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A photo of Whakaari/White Island from 2.30pm (Photo: Geonet)
A photo of Whakaari/White Island from 2.30pm (Photo: Geonet)

ScienceDecember 9, 2019

Whakaari/White Island eruption: What you need to know

A photo of Whakaari/White Island from 2.30pm (Photo: Geonet)
A photo of Whakaari/White Island from 2.30pm (Photo: Geonet)

Five people are dead, a number unaccounted for and up to 20 injured, some critically, after a volcano erupted in the Bay of Plenty this afternoon.

Update 9.16pm:

Police have confirmed that five people are dead following this afternoon’s Whakaari/White Island eruption. Deputy commissioner John Tims said it was too early to confirm nationalities but both New Zealanders and overseas tourists were involved. He told media the island was unstable and the physical environment was deemed too unsafe for police to return to and police did not know if there were still people alive on Whakaari/White Island tonight, reported RNZ. Police earlier said 23 people had been evacuated from the nearby area and up to 27 were still believed on the island.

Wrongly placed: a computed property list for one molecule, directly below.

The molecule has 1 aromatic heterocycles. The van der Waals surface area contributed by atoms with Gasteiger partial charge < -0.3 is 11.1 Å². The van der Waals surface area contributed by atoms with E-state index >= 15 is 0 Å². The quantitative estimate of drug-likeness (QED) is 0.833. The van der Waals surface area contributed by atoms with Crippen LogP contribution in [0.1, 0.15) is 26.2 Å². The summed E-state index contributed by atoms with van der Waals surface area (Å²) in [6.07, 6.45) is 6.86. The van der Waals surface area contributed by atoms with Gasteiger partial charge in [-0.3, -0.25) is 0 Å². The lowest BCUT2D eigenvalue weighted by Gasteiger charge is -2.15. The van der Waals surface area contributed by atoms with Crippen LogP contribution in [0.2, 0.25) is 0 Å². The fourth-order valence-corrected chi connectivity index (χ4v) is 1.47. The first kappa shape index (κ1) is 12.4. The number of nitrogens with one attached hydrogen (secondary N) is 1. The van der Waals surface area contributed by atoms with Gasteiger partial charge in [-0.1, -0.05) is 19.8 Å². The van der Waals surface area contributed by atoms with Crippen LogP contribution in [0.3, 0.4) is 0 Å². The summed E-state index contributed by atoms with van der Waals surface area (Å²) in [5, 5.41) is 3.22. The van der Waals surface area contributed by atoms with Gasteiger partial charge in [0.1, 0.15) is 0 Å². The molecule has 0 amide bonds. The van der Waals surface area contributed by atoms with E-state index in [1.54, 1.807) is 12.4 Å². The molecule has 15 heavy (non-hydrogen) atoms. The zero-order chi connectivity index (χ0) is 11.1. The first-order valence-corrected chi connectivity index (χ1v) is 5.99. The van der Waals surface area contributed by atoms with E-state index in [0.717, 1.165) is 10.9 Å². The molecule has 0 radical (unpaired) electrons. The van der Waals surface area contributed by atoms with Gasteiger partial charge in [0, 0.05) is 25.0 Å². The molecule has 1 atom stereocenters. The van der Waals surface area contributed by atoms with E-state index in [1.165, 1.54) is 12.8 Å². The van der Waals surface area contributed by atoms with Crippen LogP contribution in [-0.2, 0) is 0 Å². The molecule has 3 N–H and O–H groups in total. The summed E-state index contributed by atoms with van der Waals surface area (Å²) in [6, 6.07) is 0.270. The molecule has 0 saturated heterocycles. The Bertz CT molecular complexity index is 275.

Update 6.35pm:

National Operation Commander Deputy Commissioner John Tims has confirmed that there has been one fatality as a result of the eruption and that there is “likely to be more”. Around two dozen people are believed to still be on the island, but conditions are currently too dangerous for police and rescue services to attend.